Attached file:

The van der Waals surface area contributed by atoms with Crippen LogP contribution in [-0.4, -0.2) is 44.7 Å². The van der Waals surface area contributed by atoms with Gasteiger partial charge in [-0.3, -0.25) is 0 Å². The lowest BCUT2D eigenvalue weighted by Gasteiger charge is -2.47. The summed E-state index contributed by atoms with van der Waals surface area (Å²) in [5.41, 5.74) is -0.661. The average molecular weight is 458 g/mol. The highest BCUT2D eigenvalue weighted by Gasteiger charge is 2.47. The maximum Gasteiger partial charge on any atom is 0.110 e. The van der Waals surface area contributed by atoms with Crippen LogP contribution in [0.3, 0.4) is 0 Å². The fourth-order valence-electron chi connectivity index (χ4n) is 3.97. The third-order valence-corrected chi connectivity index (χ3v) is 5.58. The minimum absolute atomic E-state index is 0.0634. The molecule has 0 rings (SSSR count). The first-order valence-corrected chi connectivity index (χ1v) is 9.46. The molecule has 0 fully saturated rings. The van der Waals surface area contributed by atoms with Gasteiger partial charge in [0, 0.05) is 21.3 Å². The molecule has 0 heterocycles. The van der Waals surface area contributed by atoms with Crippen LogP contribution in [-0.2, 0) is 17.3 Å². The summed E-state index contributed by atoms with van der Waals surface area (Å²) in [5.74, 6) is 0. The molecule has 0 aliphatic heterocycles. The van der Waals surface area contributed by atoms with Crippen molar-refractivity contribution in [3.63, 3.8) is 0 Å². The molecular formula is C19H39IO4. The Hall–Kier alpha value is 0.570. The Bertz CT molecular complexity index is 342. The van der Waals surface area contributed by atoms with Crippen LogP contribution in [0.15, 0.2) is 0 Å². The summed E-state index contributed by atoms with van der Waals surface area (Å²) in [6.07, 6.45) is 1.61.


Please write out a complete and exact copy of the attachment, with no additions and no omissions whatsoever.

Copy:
The van der Waals surface area contributed by atoms with Crippen LogP contribution in [-0.4, -0.2) is 44.7 Å². The van der Waals surface area contributed by atoms with Gasteiger partial charge in [-0.3, -0.25) is 0 Å². The lowest BCUT2D eigenvalue weighted by Gasteiger charge is -2.47. The summed E-state index contributed by atoms with van der Waals surface area (Å²) in [5.41, 5.74) is -0.661. The average molecular weight is 458 g/mol. The highest BCUT2D eigenvalue weighted by Gasteiger charge is 2.47. The maximum Gasteiger partial charge on any atom is 0.110 e. The van der Waals surface area contributed by atoms with Crippen LogP contribution in [0.3, 0.4) is 0 Å². The fourth-order valence-electron chi connectivity index (χ4n) is 3.97. The third-order valence-corrected chi connectivity index (χ3v) is 5.58. The minimum absolute atomic E-state index is 0.0634. The molecule has 0 rings (SSSR count). The first-order valence-corrected chi connectivity index (χ1v) is 9.46. The molecule has 0 fully saturated rings. The van der Waals surface area contributed by atoms with Gasteiger partial charge in [0, 0.05) is 21.3 Å². The molecule has 0 heterocycles. The van der Waals surface area contributed by atoms with Crippen LogP contribution in [-0.2, 0) is 17.3 Å². The summed E-state index contributed by atoms with van der Waals surface area (Å²) in [5.74, 6) is 0. The molecule has 0 aliphatic heterocycles. The van der Waals surface area contributed by atoms with Crippen molar-refractivity contribution in [3.63, 3.8) is 0 Å². The molecular formula is C19H39IO4. The Hall–Kier alpha value is 0.570. The Bertz CT molecular complexity index is 342. The van der Waals surface area contributed by atoms with Crippen LogP contribution in [0.15, 0.2) is 0 Å². The summed E-state index contributed by atoms with van der Waals surface area (Å²) in [6.07, 6.45) is 1.61.